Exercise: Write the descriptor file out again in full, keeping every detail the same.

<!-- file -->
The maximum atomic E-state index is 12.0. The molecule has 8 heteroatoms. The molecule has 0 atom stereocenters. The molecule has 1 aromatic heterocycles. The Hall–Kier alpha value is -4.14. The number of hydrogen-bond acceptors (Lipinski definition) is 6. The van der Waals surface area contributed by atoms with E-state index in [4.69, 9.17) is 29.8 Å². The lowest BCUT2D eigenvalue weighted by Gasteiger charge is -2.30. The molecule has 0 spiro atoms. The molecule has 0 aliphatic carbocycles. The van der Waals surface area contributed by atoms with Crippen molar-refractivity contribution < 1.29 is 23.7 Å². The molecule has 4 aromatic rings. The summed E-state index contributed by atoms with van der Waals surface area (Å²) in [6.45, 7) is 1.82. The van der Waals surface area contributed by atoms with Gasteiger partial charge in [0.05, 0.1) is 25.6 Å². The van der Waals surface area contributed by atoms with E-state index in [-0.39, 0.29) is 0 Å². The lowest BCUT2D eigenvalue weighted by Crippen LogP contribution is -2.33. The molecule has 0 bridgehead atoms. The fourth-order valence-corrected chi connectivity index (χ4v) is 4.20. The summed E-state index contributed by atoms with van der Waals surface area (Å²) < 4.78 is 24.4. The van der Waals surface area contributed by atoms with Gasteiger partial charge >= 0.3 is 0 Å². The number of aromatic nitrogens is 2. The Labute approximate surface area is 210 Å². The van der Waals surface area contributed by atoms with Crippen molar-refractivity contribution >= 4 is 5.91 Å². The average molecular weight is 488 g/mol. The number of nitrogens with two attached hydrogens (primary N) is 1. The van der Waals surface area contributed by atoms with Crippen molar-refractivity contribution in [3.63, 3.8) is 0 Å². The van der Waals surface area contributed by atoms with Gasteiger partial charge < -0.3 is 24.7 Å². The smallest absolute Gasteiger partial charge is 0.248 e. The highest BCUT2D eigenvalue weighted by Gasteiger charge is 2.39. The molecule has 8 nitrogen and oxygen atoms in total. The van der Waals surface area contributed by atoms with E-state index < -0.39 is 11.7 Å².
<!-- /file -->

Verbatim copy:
The maximum atomic E-state index is 12.0. The molecule has 8 heteroatoms. The molecule has 0 atom stereocenters. The molecule has 1 aromatic heterocycles. The Hall–Kier alpha value is -4.14. The number of hydrogen-bond acceptors (Lipinski definition) is 6. The van der Waals surface area contributed by atoms with E-state index in [4.69, 9.17) is 29.8 Å². The lowest BCUT2D eigenvalue weighted by Gasteiger charge is -2.30. The molecule has 0 spiro atoms. The molecule has 0 aliphatic carbocycles. The van der Waals surface area contributed by atoms with Crippen molar-refractivity contribution < 1.29 is 23.7 Å². The molecule has 4 aromatic rings. The summed E-state index contributed by atoms with van der Waals surface area (Å²) in [6.45, 7) is 1.82. The van der Waals surface area contributed by atoms with Gasteiger partial charge in [0.05, 0.1) is 25.6 Å². The van der Waals surface area contributed by atoms with E-state index in [-0.39, 0.29) is 0 Å². The lowest BCUT2D eigenvalue weighted by Crippen LogP contribution is -2.33. The molecule has 0 bridgehead atoms. The fourth-order valence-corrected chi connectivity index (χ4v) is 4.20. The summed E-state index contributed by atoms with van der Waals surface area (Å²) < 4.78 is 24.4. The van der Waals surface area contributed by atoms with Gasteiger partial charge >= 0.3 is 0 Å². The number of aromatic nitrogens is 2. The Labute approximate surface area is 210 Å². The van der Waals surface area contributed by atoms with Crippen molar-refractivity contribution >= 4 is 5.91 Å². The average molecular weight is 488 g/mol. The number of nitrogens with two attached hydrogens (primary N) is 1. The van der Waals surface area contributed by atoms with Crippen molar-refractivity contribution in [3.63, 3.8) is 0 Å². The van der Waals surface area contributed by atoms with Gasteiger partial charge < -0.3 is 24.7 Å². The smallest absolute Gasteiger partial charge is 0.248 e. The highest BCUT2D eigenvalue weighted by Gasteiger charge is 2.39. The molecule has 8 nitrogen and oxygen atoms in total. The van der Waals surface area contributed by atoms with E-state index < -0.39 is 11.7 Å².